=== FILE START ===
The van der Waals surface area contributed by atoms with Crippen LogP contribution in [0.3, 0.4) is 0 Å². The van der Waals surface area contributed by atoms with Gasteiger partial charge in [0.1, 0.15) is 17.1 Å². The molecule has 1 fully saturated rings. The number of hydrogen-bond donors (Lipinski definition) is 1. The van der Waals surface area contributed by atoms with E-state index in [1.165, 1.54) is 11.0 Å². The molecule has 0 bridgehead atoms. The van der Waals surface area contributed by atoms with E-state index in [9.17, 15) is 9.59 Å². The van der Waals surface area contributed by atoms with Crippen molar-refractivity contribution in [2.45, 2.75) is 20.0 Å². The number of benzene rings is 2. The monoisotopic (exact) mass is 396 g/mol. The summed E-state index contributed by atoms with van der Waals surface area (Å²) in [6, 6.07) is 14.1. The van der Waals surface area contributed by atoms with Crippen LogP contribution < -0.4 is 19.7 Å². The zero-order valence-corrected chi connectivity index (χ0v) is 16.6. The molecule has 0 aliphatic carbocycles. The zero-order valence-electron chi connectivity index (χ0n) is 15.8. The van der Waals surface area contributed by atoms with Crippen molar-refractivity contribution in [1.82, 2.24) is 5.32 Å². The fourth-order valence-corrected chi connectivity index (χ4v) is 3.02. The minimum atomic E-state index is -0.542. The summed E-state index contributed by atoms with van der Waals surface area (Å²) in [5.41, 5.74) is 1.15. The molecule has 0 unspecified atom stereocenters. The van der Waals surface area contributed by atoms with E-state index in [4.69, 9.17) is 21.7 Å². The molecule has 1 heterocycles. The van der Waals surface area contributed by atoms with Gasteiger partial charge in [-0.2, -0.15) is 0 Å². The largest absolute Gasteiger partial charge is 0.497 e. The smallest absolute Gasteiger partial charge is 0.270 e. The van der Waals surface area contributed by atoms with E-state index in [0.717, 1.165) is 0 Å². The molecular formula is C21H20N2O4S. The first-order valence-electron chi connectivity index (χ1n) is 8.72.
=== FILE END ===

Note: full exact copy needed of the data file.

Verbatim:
The van der Waals surface area contributed by atoms with Crippen LogP contribution in [0.3, 0.4) is 0 Å². The van der Waals surface area contributed by atoms with Gasteiger partial charge in [0.1, 0.15) is 17.1 Å². The molecule has 1 fully saturated rings. The number of hydrogen-bond donors (Lipinski definition) is 1. The van der Waals surface area contributed by atoms with E-state index in [1.165, 1.54) is 11.0 Å². The molecule has 0 bridgehead atoms. The van der Waals surface area contributed by atoms with E-state index in [9.17, 15) is 9.59 Å². The van der Waals surface area contributed by atoms with Crippen molar-refractivity contribution in [2.45, 2.75) is 20.0 Å². The number of benzene rings is 2. The monoisotopic (exact) mass is 396 g/mol. The summed E-state index contributed by atoms with van der Waals surface area (Å²) in [6, 6.07) is 14.1. The van der Waals surface area contributed by atoms with Crippen LogP contribution < -0.4 is 19.7 Å². The zero-order valence-corrected chi connectivity index (χ0v) is 16.6. The molecule has 0 aliphatic carbocycles. The zero-order valence-electron chi connectivity index (χ0n) is 15.8. The van der Waals surface area contributed by atoms with Crippen molar-refractivity contribution in [1.82, 2.24) is 5.32 Å². The fourth-order valence-corrected chi connectivity index (χ4v) is 3.02. The minimum atomic E-state index is -0.542. The summed E-state index contributed by atoms with van der Waals surface area (Å²) in [5.41, 5.74) is 1.15. The molecule has 0 unspecified atom stereocenters. The van der Waals surface area contributed by atoms with E-state index in [4.69, 9.17) is 21.7 Å². The molecule has 1 heterocycles. The van der Waals surface area contributed by atoms with Gasteiger partial charge in [-0.2, -0.15) is 0 Å². The largest absolute Gasteiger partial charge is 0.497 e. The smallest absolute Gasteiger partial charge is 0.270 e. The van der Waals surface area contributed by atoms with E-state index in [0.717, 1.165) is 0 Å². The molecular formula is C21H20N2O4S. The first-order valence-electron chi connectivity index (χ1n) is 8.72.